Isaiah van Hunen

The Pistoia Alliance, a not for profit organisation has called on the pharmaceutical and technology industries to support greater collaboration around blockchain initiatives.

Just under a quarter (22%) of life science companies are already using or experimenting with blockchain, but industry collaboration over security and storage standards is needed.

According to a study of senior pharmaceutical and life science leaders conducted by the company, interest in blockchain is high, with a significant 83% expecting blockchain to be adopted in under five years. As a result, the alliance is urging stakeholders to collaborate on the creation of industry-wide data sharing standards during this early adoption phase. Standards such as these will improve security and render patients more likely to share their data with companies; benefiting everyone from researchers to patients, both now and in the future.

Although blockchain offers a potential data housing solution, there are a number of obstacles to its widespread adoption in life sciences. When asked, life science leaders identified the biggest challenge as regulatory issues (45%), followed by concerns over data privacy (26%). To realise the potential of blockchain, the industry will need to work together to overcome these barriers.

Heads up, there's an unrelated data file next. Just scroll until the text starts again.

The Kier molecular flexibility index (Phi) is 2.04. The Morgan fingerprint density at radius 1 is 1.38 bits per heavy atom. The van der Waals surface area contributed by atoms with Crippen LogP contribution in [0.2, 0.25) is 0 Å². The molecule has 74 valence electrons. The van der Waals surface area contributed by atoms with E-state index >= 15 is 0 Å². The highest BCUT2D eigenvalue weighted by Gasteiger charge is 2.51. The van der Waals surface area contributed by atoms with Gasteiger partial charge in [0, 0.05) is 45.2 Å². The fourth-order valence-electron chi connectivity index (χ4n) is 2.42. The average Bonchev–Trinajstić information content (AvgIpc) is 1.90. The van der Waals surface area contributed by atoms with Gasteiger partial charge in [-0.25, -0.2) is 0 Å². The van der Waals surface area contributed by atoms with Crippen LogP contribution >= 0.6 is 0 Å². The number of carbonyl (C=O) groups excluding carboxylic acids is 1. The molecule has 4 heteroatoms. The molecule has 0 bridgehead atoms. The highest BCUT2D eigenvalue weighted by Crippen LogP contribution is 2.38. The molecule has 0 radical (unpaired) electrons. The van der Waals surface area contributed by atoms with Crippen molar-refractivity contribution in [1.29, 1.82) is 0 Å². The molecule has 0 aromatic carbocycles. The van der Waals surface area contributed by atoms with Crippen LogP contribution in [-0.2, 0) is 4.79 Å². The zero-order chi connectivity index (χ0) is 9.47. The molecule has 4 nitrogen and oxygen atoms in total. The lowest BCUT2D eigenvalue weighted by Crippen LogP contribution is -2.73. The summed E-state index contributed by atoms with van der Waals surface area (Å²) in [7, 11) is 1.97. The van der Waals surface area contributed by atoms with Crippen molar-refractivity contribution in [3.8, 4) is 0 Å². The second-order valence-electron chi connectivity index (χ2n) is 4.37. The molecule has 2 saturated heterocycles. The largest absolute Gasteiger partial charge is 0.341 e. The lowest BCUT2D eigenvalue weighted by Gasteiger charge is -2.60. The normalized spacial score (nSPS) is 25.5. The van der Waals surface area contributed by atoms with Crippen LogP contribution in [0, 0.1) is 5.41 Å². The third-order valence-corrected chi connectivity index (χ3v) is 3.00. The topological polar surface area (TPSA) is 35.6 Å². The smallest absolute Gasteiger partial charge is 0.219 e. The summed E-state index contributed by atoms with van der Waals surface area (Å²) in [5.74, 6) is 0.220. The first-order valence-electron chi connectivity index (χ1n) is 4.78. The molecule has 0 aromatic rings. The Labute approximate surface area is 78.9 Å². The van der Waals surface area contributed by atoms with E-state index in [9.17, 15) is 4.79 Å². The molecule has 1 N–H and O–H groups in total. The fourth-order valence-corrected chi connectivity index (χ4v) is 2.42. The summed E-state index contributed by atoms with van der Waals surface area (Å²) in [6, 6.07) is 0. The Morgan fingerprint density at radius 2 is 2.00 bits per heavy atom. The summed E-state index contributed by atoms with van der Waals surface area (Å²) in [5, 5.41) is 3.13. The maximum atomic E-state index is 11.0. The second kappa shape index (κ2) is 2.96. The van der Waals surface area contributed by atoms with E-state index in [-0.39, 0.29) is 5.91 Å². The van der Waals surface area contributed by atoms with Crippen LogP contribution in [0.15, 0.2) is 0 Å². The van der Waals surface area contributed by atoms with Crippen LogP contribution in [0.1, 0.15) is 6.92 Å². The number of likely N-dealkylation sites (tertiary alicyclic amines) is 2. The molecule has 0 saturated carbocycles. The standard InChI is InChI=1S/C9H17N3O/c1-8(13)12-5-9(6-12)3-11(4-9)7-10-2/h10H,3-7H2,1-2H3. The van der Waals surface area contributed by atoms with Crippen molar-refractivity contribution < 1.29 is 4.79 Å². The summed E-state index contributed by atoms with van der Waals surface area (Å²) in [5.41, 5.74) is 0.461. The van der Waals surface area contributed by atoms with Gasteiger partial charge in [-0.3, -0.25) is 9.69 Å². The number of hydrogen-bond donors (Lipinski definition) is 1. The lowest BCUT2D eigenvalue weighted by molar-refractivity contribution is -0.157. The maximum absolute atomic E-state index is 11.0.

“The potential of this data to advance research and development efforts is huge. But this potential will only be realised if the industry can work out how to safely and securely store and share sensitive data. Right now, blockchain is a technology originally created for use in the financial services industry, but by working together, the life sciences industry can take advantage of its secure attributes,” said the company. “The Pistoia Alliance was formed to foster collaboration between the life sciences industry and its stakeholders in other sectors – our aim is to support our members’ blockchain initiatives and provide a forum for such partnership.”

When it comes to use cases of blockchain in pharmaceuticals and healthcare, one possible application is in supporting the supply chain by ensuring an auditable trail to safeguard drug provenance. More than two thirds (68%) of pharmaceutical and life science leaders believe blockchain will have the greatest impact.

The organisation concluded, “In the future, patients will even have the possibility of monetising access to their personal data, giving individual companies access to ‘blocks’ of their data for research purposes. This shift – where patients have access to and control over how their data is used – is changing the entire model of healthcare from early R&D all the way to frontline delivery. Ultimately, patients will want to manage their personal data the way they manage their bank accounts. The life sciences industry must collaboratively explore solutions that enable patients to do this, while ensuring they retain access to data for their own R&D efforts.”